PHEV Inverter Question

Discussion in 'Prius PHEV Plug-In Modifications' started by sub3marathonman, Sep 8, 2010.

  1. sub3marathonman

    sub3marathonman Active Member

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    This is a general question for all the aftermarket kits.

    What I am wondering is why there isn't a good inverter such that you could use just a few high ah batteries, instead of a couple hundred tiny ones. Now, I know about the Cobasys/Chevron patent issues with large format NiMH batteries, so that would explain why the Prius was designed that way, but any kit using Li could do it.

    The closest one is the Manzanita system, which is supposed to be the Rolls-Royce of inverters, but even that system needs a high voltage for it to work. The Enginer system comes close, but there are still many batteries with that system, and the output is limited to about 12 amps from 48 volts.

    I know you would be pulling many more amps from one battery, but if it was a large capacity I would think it would balance it out (10 times the draw, but 10 times the capacity for example). And then you wouldn't need the complicated BMS system.

    Is it a physics limitation, or is it a cost limitation for the components for the inverter? Or is it that there really just wasn't any need for such an inverter?
     
  2. linuxpenguin

    linuxpenguin Active Member

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    Three reasons that I can think of off the top of my head:

    1) Batteries are far more efficient with less current transfer (regen or draw), thus the higher the voltage the higher the efficiency (depending on total power output of course). Remember that the area under the voltage drop curve represents lost energy (burned as heat) and the voltage drop increases with current based on internal resistance.

    While many of the batteries available today claim to support high C rate discharges, you end up sacrificing significant portions of the battery to heat. High amperage draw can also cause premature lifespan degradation depending on the battery (most cells are rated for lifespan at 1C discharge). Additionally, not all batteries are created equal: many times cells will come from the factory with vastly different internal resistances from each other--thus they will deplete at different levels and heat up differently.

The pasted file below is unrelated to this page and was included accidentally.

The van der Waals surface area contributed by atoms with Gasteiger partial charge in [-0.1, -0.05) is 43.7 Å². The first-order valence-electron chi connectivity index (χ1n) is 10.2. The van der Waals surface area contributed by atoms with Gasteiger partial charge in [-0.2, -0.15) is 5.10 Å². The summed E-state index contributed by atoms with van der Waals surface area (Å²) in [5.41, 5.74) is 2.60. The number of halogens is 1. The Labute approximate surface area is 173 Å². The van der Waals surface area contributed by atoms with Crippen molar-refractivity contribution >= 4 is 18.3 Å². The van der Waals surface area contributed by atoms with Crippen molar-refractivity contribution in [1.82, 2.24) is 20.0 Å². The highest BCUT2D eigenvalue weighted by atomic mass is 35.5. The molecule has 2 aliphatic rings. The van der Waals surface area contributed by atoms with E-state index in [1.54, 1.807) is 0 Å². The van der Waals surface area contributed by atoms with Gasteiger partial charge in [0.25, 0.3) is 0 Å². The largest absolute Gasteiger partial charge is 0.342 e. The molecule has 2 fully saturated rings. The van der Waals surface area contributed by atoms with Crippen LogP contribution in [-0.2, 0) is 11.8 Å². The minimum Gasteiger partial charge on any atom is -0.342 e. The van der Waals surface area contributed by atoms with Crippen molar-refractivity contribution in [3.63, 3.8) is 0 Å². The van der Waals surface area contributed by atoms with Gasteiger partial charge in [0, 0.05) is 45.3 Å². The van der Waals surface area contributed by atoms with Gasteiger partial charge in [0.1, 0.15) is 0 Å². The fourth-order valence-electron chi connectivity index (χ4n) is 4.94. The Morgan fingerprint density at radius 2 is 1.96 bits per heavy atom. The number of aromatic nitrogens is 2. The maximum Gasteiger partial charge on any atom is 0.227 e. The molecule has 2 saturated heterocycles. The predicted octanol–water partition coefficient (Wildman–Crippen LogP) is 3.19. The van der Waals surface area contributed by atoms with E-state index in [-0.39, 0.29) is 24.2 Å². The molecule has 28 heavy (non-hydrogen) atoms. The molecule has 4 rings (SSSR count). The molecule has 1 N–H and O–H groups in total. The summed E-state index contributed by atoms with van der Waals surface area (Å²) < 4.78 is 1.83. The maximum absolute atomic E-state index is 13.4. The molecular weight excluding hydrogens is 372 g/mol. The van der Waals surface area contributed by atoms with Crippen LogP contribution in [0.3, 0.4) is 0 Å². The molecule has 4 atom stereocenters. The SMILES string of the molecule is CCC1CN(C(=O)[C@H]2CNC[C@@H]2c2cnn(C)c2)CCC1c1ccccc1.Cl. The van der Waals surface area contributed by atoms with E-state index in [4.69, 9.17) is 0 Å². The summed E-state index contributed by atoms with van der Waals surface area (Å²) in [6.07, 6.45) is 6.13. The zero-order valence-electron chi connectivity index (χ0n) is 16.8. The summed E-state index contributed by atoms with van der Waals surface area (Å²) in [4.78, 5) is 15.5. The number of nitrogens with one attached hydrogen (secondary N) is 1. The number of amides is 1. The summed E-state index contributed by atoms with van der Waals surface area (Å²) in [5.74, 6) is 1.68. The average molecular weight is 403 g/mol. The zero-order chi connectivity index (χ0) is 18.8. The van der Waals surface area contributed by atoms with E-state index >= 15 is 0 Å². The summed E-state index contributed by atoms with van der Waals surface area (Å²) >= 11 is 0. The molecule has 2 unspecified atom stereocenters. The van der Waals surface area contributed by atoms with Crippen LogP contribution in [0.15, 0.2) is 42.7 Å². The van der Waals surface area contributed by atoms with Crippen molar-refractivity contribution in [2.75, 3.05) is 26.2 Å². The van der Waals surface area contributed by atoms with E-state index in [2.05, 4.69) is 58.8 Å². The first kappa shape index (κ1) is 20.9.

Also, think about cold weather performance. Internal resistance /drastically/ increases in extreme cold conditions thus severely limiting your total output if you have a low voltage connection. Battery voltage also drops in the cold (depending on the chemistry used) so you have to increase current further to maintain a given power output.

    2) The higher the current draw the more expensive the core components generally are (though this is of course proportional to the selected voltage range)--and the more heat they tend to generate. The more heat generated requires more cooling thus more cost. Higher current requires larger gauge cabling which also increases cost.

    3) It's arguably more safe and reliable to use a higher voltage system because of the lower current draw but there are pros and cons to that argument.

    Really the only real benefit to a lower voltage system is lower cost for monitoring hardware (BMS) and possibly lower costs on a charger (depending on implementation of course).

    Andrew
     
  3. sub3marathonman

    sub3marathonman Active Member

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    Thank you for the information. It is really a matter of physics then as opposed to manufacturing quality.

    And I saw a mistake in my initial posting, the Enginer kit is drawing about 60 amps from 48 volts to get about 12 amps at 240 volts, so it would be getting into 120 amps from 24 volts just to get a small boost to the Prius.
     
  4. dan2l

    dan2l 2014 Prius v wagon

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    The data I have seen is that the Enginer converter is about 90% efficient when cool and 85% when hot and the fans all come on.

    It draws about 60a at 52v with charged batteries to start. Then I have seen more like 75a at 45.5v just before it shuts down from the cells being low.

    I expect you will get more like 80% from a converter set to run 1/2 the voltage form the cells. Then you would pull about 160a. You would have to run heavier cabling and components through out the system to handle that much current. Also I expect that the added heat would give you more variation in the cells and therefore more balancing issues. Also your Balancer would need to transfer more like 5a than the 2a in the current balancer. So the balancer wiring would all need to be heavier.

    Thanks,
    Dan Lander
     
  5. overlap

    overlap Junior Member

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    All good points and interesting. But is cold really a factor for higher vs. lower voltage, beyond different batteries and chemistry of course. If cold drops battery output to say 80%, that would be the same factor no matter the number of batteries. No the input voltage range of the CONVERTER, not Inverter BTW, comes into play.
     
  6. linuxpenguin

    linuxpenguin Active Member